Norway: At Least Ninety-One Killed by Terrorist

News yesterday of the attacks in Norway started with an assumption that only a few people had been killed. At first, at 3.36 pm Greenwich Mean Time (GMT currently runs six hours’ earlier than Eastern Time – which would have been 9.46 am EST), it was suggested that a blast had taken place in Oslo, Norway’s capital. An explosion – which later turned out to be caused by a car bomb – had taken place near government buildings in the center of the city. Initial suppositions were that prime minister Jens Stoltenberg, head of the Labor Party, had been caught in the blast. Later it became clear he had been away from his office.
Just over an hour later, it was claimed that one person had died in the blast, and then that rose to two. At 6.10 pm, it was becoming clear that 15 people had been injured. At that time (5.10 British Summer Time) I was entering a pub with friends to have a meal. The television screens in the public house were showing a BBC channel. This displayed continuous footage of the devastation in the city, with subtitles proclaiming that two were dead and fifteen were injured. As we ate our meal and I consulted my laptop computer to get more information, Reuters was reporting that anti-terrorist police were being sent to the island of Utoya, just south of Oslo, to deal with a reported shooting at a youth gathering.
From such beginnings, the casualty toll began to take on a grim and escalating life of its own. The Guardian newspaper’s online edition carried a story (later changed) that suggested the attacks were possibly the work of Islamists. At midnight GMT, or 6 pm Eastern Time, I was preparing to do an internet radio show. At that time, the news was declaring that far more people had died at the island of Utoya. The reports were claiming that at least five people had died in the Oslo bombing, but the total of deaths had risen to at least thirty.
It was claimed that a man had been apprehended at the island. He had been dressed as a policeman, and he had been shooting at young people on the island. At the time, young people aged from teen years to mid twenties were on the island, attending a rally for the governing Labor party. The island had only one large building on it. Most of the young people had been staying in tents on the island. The gunman was said to have been blond and Norwegian born, and it was being intimated on the BBC that he had been seen at the scene of the car bombing in Oslo two hours before the blast. The blast and the shooting had happened at the same time.
On the internet show, I discussed the recent history of Islamism in Norway, but still believed that the killer may have been a convert to Islamism. Near the end of the two hour show, more information had been released. The gunman had been named as 32-year-old Norwegian man called Anders Breivik.
He had a Facebook account, subsequently taken down, and a Twitter account. This ominously bore a single Tweet which declared: “One person with a belief is equal to the force of 100 000 who have only interests.”
Anders Breivik, as depicted on his Facebook and Twitter pages.
At daybreak today (Saturday, July 23rd) the news from Norway was declaring that the death toll was in excess of eighty people, with seven killed at the scene of the Oslo car bomb, and the remainder being the mostly young victims on Utoya island. An hour later, the statistics had been revised. The number who had died on the island had reached 84, and the total had hit 91.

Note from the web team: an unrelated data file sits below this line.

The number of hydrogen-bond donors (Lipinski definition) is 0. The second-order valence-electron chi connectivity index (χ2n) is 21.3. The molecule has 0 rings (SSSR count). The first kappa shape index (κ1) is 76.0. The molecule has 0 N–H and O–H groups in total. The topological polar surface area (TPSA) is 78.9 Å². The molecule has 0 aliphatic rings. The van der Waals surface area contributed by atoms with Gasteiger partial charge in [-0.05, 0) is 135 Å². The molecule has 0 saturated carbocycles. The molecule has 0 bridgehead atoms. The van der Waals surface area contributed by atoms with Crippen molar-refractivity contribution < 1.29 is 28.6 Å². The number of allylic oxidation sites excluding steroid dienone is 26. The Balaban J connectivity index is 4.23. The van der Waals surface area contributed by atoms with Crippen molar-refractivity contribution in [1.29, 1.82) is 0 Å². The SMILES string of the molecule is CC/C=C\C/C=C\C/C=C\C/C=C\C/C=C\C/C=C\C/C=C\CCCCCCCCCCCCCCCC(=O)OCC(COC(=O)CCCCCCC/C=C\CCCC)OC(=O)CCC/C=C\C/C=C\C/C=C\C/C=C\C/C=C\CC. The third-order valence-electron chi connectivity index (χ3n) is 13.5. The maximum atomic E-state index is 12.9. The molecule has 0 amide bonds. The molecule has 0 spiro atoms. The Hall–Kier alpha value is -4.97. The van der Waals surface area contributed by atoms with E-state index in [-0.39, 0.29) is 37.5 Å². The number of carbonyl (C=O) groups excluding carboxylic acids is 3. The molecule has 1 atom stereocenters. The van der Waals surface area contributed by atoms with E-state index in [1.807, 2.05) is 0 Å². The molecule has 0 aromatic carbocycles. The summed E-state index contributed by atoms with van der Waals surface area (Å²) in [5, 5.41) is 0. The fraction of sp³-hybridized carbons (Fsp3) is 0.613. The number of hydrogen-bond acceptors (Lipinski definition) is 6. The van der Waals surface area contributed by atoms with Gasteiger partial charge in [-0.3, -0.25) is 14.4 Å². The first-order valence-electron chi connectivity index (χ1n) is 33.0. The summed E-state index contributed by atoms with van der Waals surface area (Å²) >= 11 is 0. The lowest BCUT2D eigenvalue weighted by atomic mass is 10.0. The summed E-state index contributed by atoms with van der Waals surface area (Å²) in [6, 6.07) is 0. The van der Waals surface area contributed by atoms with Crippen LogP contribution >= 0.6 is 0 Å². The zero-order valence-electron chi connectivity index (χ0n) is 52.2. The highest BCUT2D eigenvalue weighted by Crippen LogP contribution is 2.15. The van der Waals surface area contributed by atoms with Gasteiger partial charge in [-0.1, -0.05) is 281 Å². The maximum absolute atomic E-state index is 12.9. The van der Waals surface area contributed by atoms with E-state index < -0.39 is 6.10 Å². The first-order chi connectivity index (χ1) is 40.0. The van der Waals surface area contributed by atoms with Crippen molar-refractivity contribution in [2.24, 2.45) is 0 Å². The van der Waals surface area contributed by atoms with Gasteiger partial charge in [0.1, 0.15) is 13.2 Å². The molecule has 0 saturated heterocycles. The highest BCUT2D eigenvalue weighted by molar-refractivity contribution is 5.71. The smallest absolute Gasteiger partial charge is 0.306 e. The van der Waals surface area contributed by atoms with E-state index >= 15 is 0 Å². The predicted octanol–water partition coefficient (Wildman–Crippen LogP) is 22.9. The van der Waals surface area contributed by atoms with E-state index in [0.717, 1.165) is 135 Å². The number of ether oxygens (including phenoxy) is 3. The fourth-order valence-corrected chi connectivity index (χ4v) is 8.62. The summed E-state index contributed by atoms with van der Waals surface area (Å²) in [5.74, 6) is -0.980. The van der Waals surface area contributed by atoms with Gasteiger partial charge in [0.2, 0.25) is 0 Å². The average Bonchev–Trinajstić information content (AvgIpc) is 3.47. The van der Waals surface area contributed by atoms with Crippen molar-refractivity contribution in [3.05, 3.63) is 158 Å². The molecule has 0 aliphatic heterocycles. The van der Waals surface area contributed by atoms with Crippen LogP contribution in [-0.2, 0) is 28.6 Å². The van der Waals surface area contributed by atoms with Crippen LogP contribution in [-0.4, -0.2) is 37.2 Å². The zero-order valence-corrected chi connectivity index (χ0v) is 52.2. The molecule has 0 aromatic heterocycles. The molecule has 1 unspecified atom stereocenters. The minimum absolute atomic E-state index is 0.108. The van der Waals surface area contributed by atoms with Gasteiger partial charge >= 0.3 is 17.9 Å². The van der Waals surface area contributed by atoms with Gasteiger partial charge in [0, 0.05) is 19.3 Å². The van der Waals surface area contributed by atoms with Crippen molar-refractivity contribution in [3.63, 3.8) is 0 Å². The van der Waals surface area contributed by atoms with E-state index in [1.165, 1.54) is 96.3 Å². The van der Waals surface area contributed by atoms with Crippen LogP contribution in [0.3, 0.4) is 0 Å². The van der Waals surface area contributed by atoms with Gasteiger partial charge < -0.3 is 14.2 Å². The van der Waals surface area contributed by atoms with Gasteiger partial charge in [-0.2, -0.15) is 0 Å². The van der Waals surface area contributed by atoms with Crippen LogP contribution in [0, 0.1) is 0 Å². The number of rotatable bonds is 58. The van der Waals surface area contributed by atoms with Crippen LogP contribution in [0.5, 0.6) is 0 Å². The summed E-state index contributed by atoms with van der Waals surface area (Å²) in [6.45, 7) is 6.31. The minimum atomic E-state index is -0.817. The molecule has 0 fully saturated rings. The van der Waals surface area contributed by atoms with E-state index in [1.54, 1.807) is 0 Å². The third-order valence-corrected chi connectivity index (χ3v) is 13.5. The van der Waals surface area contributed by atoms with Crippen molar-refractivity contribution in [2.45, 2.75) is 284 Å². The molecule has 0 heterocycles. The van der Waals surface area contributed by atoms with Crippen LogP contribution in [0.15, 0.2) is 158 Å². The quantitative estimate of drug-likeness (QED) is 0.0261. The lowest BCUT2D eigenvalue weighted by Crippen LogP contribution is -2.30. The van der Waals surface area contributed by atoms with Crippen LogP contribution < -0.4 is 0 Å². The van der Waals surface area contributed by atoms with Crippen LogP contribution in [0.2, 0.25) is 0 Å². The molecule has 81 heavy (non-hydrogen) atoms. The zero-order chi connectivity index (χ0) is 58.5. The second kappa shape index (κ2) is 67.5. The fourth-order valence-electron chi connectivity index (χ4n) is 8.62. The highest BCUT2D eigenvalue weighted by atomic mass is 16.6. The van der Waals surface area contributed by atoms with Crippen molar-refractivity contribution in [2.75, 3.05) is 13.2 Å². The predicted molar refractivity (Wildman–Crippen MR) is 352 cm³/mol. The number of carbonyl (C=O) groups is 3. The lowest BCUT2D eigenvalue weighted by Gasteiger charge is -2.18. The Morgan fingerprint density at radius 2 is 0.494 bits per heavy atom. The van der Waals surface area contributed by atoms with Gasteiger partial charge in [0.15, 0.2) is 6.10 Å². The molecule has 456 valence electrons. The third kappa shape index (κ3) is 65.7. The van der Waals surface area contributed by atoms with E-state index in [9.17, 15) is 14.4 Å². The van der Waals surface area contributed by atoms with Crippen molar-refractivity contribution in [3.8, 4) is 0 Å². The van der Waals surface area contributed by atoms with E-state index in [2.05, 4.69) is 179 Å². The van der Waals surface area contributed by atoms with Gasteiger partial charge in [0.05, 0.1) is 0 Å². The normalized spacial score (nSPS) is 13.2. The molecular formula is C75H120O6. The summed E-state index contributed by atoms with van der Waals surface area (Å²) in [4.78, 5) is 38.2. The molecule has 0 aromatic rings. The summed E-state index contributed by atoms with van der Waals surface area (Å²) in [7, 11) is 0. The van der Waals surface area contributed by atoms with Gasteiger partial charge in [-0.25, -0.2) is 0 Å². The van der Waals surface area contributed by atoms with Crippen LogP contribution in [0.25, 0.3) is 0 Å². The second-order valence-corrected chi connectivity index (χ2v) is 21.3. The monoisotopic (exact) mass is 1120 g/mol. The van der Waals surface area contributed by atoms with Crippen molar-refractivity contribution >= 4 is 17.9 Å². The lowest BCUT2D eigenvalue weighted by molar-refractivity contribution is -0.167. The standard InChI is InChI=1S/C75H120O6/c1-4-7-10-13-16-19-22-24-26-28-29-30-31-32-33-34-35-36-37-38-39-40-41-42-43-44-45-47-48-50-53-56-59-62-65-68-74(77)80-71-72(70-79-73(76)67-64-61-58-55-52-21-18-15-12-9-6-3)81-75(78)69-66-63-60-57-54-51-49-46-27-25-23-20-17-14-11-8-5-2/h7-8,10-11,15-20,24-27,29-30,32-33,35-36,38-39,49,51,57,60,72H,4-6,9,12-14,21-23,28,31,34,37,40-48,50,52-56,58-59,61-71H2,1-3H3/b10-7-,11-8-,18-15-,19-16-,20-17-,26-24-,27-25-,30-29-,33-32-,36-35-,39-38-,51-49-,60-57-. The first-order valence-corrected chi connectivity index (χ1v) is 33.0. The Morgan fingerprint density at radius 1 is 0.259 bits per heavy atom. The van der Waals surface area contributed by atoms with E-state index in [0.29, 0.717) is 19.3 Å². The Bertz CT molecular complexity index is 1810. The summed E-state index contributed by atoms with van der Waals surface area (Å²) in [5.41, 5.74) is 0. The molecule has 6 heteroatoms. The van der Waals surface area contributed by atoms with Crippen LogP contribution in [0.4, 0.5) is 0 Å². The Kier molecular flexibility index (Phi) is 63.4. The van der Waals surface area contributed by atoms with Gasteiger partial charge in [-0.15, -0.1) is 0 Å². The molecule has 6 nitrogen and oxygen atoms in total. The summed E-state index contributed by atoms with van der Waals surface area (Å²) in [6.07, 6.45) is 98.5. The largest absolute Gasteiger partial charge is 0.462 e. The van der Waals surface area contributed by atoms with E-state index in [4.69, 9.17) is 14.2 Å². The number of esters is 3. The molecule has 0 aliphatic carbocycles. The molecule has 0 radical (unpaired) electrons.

Stories were emerging of how the gunman had attacked the young people on the island, with many of these trying to swim to safety (the island is three quarters of a mile from the shore). The assailant had shot at victims in the water. Some had lain down among the dead, hoping that they would not be noticed, but the killer went around the bodies on the ground, systematically shooting each one in the head with a shotgun. One can only imagine the terror and panic for young unarmed people to be caught up in such a situation for which they could have had no preparation.
The politics of the killer are currently being discussed. He is said to have been a neo-Nazi, who opposed the Labor government and apparently hated multiculturalism and Islamism, but at such an early point it is unwise to make too many observations until conclusive proof arrives.
Breivik has been most recently described as a “Christian fundamentalist,” by the police who have interviewed him in custody. Last night, it was reported that Breivik was a Freemason (a picture of him in his Freemasonry garb can be seen here). He has also been seen as a person whose views are “far right” and obvious comparisons have been made with Timothy McVeigh who used a massive ammonium nitrate bomb to attack the Alfred P. Murrah building in Oklahoma in 1995. As I observed on my show, there is a world of difference between laying a bomb, an impersonal act where the killer is detached from his victims, and taking a gun aiming directly at one’s victims and then killing them.
Currently, there is nothing to be gained from speculation, and more facts will almost certainly emerge over the next few days which would make speculation more relevant and less subjective.
What is known is that the attacks are almost certainly the work of one person, who seems (though this is not conclusively proved) to have acted alone, and who has committed the worst attack on Norwegian soil since the Second World War.
As more concrete facts emerge, we will report on them here. We naturally extend our sympathies to the families of the dead and the injured.

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